We have previously reported on the Sixth Circuit’s affirmation of a class certification decision in In re Whirlpool Corporation Front-Loading Washing Products Liability Litigation, which involved washing machines that allegedly were susceptible to mold and mildew.   We also reported on Whirlpool’s en banc petition, and the five amicus parties that supported the petition.  The Court recently rejected each of those amicus briefs (one of which was authored by Squire Sanders), which is somewhat surprising as it usually accepts such briefs as a matter of course.

Regardless of the merits, Whirlpool’s motion for reconsideration of the Court’s amicus decision contains an interesting empirical analysis of amicus practice before the Sixth Circuit.  According to this filing, in the past five years, amicus parties have tried to file 207 amicus briefs  in 153 cases, and the Court only refused to accept 14 of those briefs (in 11 cases).   Whirlpool notes that 6 of those denials involved procedural flaws, such as failing to follow the appellate rules, and that none of the denials involved a “leading business or professional organization.”  In some of the others, the reason for the denial is clear on the face of the motion for leave to file itself (usually in the explanation of the amici’s interest).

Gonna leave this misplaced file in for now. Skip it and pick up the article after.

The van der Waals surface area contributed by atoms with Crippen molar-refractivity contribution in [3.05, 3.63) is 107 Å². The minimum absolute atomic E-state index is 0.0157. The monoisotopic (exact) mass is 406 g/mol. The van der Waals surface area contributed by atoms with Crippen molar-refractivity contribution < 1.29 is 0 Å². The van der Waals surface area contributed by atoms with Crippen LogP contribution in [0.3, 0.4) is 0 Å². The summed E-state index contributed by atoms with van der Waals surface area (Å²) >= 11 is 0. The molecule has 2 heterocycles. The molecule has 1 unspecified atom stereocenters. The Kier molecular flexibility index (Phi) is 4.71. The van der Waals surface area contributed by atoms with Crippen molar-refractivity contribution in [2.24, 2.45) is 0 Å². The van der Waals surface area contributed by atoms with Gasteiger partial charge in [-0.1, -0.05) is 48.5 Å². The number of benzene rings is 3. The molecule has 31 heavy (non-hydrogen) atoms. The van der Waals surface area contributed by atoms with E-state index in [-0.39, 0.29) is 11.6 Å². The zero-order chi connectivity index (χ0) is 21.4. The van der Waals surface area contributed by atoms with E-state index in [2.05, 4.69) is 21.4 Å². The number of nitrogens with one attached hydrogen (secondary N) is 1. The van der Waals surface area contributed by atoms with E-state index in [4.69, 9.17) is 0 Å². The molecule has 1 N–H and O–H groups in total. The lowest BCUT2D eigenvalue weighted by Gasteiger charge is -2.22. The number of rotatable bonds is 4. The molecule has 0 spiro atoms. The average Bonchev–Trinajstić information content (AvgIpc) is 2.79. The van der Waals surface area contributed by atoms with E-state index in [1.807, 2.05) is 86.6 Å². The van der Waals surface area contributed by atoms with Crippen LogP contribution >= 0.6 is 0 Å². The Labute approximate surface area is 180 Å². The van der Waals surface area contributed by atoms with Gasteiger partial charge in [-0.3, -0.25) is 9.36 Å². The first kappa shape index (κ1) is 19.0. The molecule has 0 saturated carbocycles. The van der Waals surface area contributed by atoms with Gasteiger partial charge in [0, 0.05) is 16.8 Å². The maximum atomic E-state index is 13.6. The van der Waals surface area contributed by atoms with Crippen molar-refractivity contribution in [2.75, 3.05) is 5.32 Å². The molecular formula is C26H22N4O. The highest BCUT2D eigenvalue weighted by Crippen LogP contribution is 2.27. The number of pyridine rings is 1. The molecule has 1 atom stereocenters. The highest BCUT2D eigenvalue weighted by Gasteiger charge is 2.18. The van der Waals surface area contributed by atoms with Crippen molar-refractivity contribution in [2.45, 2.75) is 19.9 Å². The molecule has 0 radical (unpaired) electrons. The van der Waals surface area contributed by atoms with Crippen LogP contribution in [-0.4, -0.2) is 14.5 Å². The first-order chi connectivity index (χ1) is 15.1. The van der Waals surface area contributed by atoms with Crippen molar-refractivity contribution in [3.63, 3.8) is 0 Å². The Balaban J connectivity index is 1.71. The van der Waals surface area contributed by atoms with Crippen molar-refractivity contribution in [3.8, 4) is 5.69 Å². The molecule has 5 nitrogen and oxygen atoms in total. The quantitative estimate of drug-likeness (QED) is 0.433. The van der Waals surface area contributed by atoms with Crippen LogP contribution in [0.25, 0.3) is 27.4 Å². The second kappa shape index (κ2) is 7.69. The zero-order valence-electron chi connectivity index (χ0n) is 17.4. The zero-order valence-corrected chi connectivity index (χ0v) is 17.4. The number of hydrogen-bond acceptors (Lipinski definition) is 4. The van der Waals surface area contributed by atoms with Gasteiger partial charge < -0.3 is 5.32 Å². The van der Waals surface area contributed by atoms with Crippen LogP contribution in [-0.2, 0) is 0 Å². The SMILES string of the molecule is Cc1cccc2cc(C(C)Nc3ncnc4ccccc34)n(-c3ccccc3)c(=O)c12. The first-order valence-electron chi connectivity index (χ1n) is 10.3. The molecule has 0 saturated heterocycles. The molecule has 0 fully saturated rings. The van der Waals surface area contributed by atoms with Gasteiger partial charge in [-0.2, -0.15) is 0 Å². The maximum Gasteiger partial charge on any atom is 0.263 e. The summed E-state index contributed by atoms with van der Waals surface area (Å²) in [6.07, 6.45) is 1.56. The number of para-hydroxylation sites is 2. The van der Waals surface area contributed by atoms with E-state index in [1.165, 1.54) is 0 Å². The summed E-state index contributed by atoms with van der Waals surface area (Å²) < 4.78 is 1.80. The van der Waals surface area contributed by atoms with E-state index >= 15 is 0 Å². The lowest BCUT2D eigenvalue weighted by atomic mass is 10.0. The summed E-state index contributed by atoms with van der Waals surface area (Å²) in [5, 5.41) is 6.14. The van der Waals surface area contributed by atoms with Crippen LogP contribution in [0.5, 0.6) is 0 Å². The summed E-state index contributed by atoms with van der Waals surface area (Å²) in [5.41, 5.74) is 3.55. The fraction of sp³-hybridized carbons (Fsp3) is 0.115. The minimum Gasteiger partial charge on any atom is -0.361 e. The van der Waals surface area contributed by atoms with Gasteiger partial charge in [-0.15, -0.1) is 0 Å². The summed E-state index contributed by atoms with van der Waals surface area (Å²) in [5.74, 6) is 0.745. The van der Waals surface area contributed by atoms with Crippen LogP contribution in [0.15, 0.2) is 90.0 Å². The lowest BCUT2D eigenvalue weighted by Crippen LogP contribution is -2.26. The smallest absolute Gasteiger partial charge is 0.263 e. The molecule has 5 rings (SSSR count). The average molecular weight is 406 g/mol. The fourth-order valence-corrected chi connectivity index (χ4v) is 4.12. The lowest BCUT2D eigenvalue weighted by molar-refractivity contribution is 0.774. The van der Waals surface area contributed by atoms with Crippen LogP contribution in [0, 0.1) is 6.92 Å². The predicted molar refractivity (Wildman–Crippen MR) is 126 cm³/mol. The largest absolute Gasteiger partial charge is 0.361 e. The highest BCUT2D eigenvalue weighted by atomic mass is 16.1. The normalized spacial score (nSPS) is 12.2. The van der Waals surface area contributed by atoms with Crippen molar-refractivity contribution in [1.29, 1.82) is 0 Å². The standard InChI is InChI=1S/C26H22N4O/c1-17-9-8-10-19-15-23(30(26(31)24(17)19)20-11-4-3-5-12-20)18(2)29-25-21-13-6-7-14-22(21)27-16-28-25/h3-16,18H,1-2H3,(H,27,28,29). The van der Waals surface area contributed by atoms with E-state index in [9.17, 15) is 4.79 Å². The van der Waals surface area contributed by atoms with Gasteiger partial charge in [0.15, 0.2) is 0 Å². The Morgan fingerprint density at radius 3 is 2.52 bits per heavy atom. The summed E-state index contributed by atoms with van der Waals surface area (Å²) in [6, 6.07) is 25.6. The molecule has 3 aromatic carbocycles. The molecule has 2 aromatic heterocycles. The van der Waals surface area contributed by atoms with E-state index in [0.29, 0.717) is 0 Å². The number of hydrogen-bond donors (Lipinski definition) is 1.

Looking further at Whirlpool’s data, we found that 29 cases over the five year period attracted more than one amicus brief, and that only 7 cases attracted 4 or more such briefs.  Of those cases with multiple amicus briefs, the only case where the Sixth Circuit refused to accept the briefs was EEOC v. Hosanna-Tabor Evangelical Lutheran Church and School (09-1134) (the briefs were submitted to support en banc reconsideration).  The Supreme Court, of course, ultimately took that case and ended up reversing it.  Though recent scholarship has muddied the waters a little, the presence of amicus briefs has long been recognized as an indicator that the Supreme Court is more likely to grant certiorari.  Multiple amicus briefs generally (but not always) indicate that a case will have an important impact well beyond the parties.

Presumably, amicus briefs may signal to circuit courts that a case may raise issues of “exceptional importance” for en banc review under Rule 35.  In another post, we will look at whether there is empirical evidence that amicus briefs influence the decisions to take a case en banc.